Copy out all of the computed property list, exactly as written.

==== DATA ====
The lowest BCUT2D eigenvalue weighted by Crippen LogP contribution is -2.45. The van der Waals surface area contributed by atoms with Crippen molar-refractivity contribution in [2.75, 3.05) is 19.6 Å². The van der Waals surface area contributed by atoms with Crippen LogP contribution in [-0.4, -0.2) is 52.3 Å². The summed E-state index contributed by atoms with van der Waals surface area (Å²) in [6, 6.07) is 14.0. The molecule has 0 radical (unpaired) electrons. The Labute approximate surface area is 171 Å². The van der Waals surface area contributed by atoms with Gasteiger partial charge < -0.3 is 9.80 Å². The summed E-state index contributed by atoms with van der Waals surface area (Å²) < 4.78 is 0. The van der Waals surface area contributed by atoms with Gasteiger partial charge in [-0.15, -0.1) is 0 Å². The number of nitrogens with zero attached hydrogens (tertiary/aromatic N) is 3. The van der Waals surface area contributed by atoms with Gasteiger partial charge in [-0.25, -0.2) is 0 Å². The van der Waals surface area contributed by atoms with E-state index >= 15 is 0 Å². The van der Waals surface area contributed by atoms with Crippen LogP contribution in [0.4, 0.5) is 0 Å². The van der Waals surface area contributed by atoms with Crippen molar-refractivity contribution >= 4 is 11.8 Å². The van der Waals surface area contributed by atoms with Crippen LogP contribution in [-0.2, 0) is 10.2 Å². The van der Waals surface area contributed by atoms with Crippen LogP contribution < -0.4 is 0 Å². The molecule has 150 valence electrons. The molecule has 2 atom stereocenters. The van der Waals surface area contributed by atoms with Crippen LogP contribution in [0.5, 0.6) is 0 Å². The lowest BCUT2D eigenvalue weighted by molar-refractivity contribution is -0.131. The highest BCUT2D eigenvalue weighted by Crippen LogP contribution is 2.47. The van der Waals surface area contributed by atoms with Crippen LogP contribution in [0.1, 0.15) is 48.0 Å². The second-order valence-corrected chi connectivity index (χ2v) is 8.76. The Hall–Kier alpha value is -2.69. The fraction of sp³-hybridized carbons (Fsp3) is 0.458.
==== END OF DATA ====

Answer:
The lowest BCUT2D eigenvalue weighted by Crippen LogP contribution is -2.45. The van der Waals surface area contributed by atoms with Crippen molar-refractivity contribution in [2.75, 3.05) is 19.6 Å². The van der Waals surface area contributed by atoms with Crippen LogP contribution in [-0.4, -0.2) is 52.3 Å². The summed E-state index contributed by atoms with van der Waals surface area (Å²) in [6, 6.07) is 14.0. The molecule has 0 radical (unpaired) electrons. The Labute approximate surface area is 171 Å². The van der Waals surface area contributed by atoms with Gasteiger partial charge < -0.3 is 9.80 Å². The summed E-state index contributed by atoms with van der Waals surface area (Å²) < 4.78 is 0. The van der Waals surface area contributed by atoms with Gasteiger partial charge in [-0.15, -0.1) is 0 Å². The number of nitrogens with zero attached hydrogens (tertiary/aromatic N) is 3. The van der Waals surface area contributed by atoms with Gasteiger partial charge in [-0.25, -0.2) is 0 Å². The van der Waals surface area contributed by atoms with E-state index >= 15 is 0 Å². The van der Waals surface area contributed by atoms with Crippen LogP contribution in [0.4, 0.5) is 0 Å². The van der Waals surface area contributed by atoms with Crippen molar-refractivity contribution >= 4 is 11.8 Å². The van der Waals surface area contributed by atoms with Crippen LogP contribution in [-0.2, 0) is 10.2 Å². The van der Waals surface area contributed by atoms with Crippen LogP contribution < -0.4 is 0 Å². The molecule has 150 valence electrons. The molecule has 2 atom stereocenters. The van der Waals surface area contributed by atoms with Crippen LogP contribution in [0.5, 0.6) is 0 Å². The lowest BCUT2D eigenvalue weighted by molar-refractivity contribution is -0.131. The highest BCUT2D eigenvalue weighted by Crippen LogP contribution is 2.47. The van der Waals surface area contributed by atoms with Crippen LogP contribution in [0.1, 0.15) is 48.0 Å². The second-order valence-corrected chi connectivity index (χ2v) is 8.76. The Hall–Kier alpha value is -2.69. The fraction of sp³-hybridized carbons (Fsp3) is 0.458.